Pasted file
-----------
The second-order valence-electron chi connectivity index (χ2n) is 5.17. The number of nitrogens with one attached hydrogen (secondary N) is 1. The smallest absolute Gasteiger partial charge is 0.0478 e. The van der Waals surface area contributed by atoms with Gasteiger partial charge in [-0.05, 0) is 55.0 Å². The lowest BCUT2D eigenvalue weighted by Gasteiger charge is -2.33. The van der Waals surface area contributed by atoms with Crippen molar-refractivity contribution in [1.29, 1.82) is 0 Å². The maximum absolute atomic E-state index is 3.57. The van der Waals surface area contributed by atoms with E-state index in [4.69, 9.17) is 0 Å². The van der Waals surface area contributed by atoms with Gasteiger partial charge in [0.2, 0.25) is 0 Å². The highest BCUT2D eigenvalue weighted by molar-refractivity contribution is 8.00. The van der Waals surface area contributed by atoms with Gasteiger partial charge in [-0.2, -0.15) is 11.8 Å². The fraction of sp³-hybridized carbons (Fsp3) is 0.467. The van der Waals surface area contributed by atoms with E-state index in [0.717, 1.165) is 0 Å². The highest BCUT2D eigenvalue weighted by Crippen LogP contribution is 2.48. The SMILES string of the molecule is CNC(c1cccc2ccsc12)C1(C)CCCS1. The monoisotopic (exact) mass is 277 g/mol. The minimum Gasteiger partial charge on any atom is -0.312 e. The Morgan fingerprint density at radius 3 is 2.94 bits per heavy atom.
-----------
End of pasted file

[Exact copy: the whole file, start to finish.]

The second-order valence-electron chi connectivity index (χ2n) is 5.17. The number of nitrogens with one attached hydrogen (secondary N) is 1. The smallest absolute Gasteiger partial charge is 0.0478 e. The van der Waals surface area contributed by atoms with Gasteiger partial charge in [-0.05, 0) is 55.0 Å². The lowest BCUT2D eigenvalue weighted by Gasteiger charge is -2.33. The van der Waals surface area contributed by atoms with Crippen molar-refractivity contribution in [1.29, 1.82) is 0 Å². The maximum absolute atomic E-state index is 3.57. The van der Waals surface area contributed by atoms with E-state index in [4.69, 9.17) is 0 Å². The van der Waals surface area contributed by atoms with Gasteiger partial charge in [0.2, 0.25) is 0 Å². The highest BCUT2D eigenvalue weighted by molar-refractivity contribution is 8.00. The van der Waals surface area contributed by atoms with Gasteiger partial charge in [-0.2, -0.15) is 11.8 Å². The fraction of sp³-hybridized carbons (Fsp3) is 0.467. The van der Waals surface area contributed by atoms with E-state index in [0.717, 1.165) is 0 Å². The highest BCUT2D eigenvalue weighted by Crippen LogP contribution is 2.48. The SMILES string of the molecule is CNC(c1cccc2ccsc12)C1(C)CCCS1. The monoisotopic (exact) mass is 277 g/mol. The minimum Gasteiger partial charge on any atom is -0.312 e. The Morgan fingerprint density at radius 3 is 2.94 bits per heavy atom.